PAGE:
Attract bees to your garden with non-native trees

Habitat Aid is launching a range of eight bee-friendly non-native trees. This will complement the native trees and nectar plants that they already have on sale.

Among the trees, which are recommended by the British Beekeepers’ Association, are the Indian bean tree, the snowy wattle and the Judas tree.

Habitat Aid’s Nick Mann, who is himself a keen beekeeper, said: ‘Although native trees are excellent for bees, lots of people aren’t as interested in growing them, so we wanted to offer an attractive alternative.

‘These tree species are all nectar rich and have profuse blossom, which appeals to bees. They’re also very beautiful, so people won’t have to sacrifice the aesthetic of their garden—and, after all, you should enjoy seeing wildlife!’

Many of the selected trees flower out of season, which could prove vital to bees that are emerging during the exceptionally warm winters and struggling to find food sources.

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The project is part of Habitat Aid’s work to protect and promote biodiversity in the UK. Half of the profits from the sale of the trees will be donated to the Laboratory of Apiculture and Social Insects at the University of Sussex.

You can purchase bee-friendly non-native trees through Habitat Aid. To find out more about bees and beekeeping, visit the British Beekeepers’ Association.

Habitat Aid non-native trees

Acacia dealbata (silver wattle)
Excellent and very attractive nectar plant, with fragrant yellow flowers through the winter and early spring, and feathery blue-green foliage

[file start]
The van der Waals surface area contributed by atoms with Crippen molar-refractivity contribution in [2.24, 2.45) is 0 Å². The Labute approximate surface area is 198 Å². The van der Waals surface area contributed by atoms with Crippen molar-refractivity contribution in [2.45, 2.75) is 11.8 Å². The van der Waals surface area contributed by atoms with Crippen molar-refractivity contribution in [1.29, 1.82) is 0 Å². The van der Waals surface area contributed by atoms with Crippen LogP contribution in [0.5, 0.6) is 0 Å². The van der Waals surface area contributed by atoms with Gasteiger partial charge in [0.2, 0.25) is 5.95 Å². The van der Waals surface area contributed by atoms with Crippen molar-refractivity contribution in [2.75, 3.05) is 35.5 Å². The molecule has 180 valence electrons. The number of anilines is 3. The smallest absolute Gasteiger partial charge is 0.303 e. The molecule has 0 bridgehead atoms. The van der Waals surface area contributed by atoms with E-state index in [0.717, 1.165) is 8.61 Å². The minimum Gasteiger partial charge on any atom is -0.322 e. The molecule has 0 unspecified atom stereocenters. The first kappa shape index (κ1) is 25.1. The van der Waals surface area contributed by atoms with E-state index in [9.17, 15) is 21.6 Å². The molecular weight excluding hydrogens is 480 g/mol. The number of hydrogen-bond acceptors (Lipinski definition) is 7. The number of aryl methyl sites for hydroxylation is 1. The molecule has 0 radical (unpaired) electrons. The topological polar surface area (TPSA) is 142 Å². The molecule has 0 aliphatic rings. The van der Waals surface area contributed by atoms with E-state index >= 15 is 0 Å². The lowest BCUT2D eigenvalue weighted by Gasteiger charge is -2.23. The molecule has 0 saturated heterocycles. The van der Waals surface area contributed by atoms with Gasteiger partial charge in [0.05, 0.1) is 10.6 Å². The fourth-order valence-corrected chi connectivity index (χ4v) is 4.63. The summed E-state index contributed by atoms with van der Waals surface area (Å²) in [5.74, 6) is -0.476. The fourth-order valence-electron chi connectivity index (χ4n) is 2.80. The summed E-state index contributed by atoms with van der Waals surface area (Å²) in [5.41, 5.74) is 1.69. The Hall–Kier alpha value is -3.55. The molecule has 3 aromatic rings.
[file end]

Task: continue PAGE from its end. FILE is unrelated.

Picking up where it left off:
Flowers: January–April
Soil type: Fertile, well-drained, neutral to acid soils

Acacia dealbataAmelanchier lamarckii (snowy mespilus)
Small, highly decorative tree; attractive flowers in spring followed by berries in summer and red/orange leaves in autumn. Perfect for smaller gardens
Flowers: March–April
Soil type: Most moist well-drained soils

amelanchier lamarckiiCatalpa bignonioides (Southern Catalpa or Indian bean tree)
Spreading medium-sized ornamental tree with pretty, large leaves and showy white flowers
Flowers: June–July
Soil type: Moist, well-drained soils

catalpa bignonioidesCercis siliquastrum (Judas tree)
Pretty, small tree with delicate leaves and attractive clusters of rose-purple pea flowers
Flowers: May
Soil type: Light, non-acidic, well-drained soils

Cercis siliquastrumEucryphia glutinosa
A fresh and healthy-looking small tree, producing fragrant white rose like flowers
Flowers: August–September
Soil type: Moist, well-drained neutral to acid soils

Eucryphia glutinosaHalesia carolina (Carolina silverbell or snowdrop tree)
A medium-sized, fast-growing ornamental tree with masses of delicate white flowers in late spring
Flowers: May
Soil type: Moist, well-drained neutral to acid soils

Halesia carolinaPaulownia tomentosa or imperialis (foxglove tree)
This fast-growing Chinese ornamental tree produces large Catalpa-like leaves in late spring, and sprays of fragrant foxglove flowers. Attracts bumblebees
Flowers: April
Soil type: Most fertile, well-drained soils

Paulownia tomentosa Sophora japonica or Styphnolobium japonicum (Japanese pagoda tree or Chinese scholars’ tree)
Attractive specimen tree with pale, delicate foliage and pretty white flowers
Flowers: September
Soil type: Light, well-drained soils

sophora japonica

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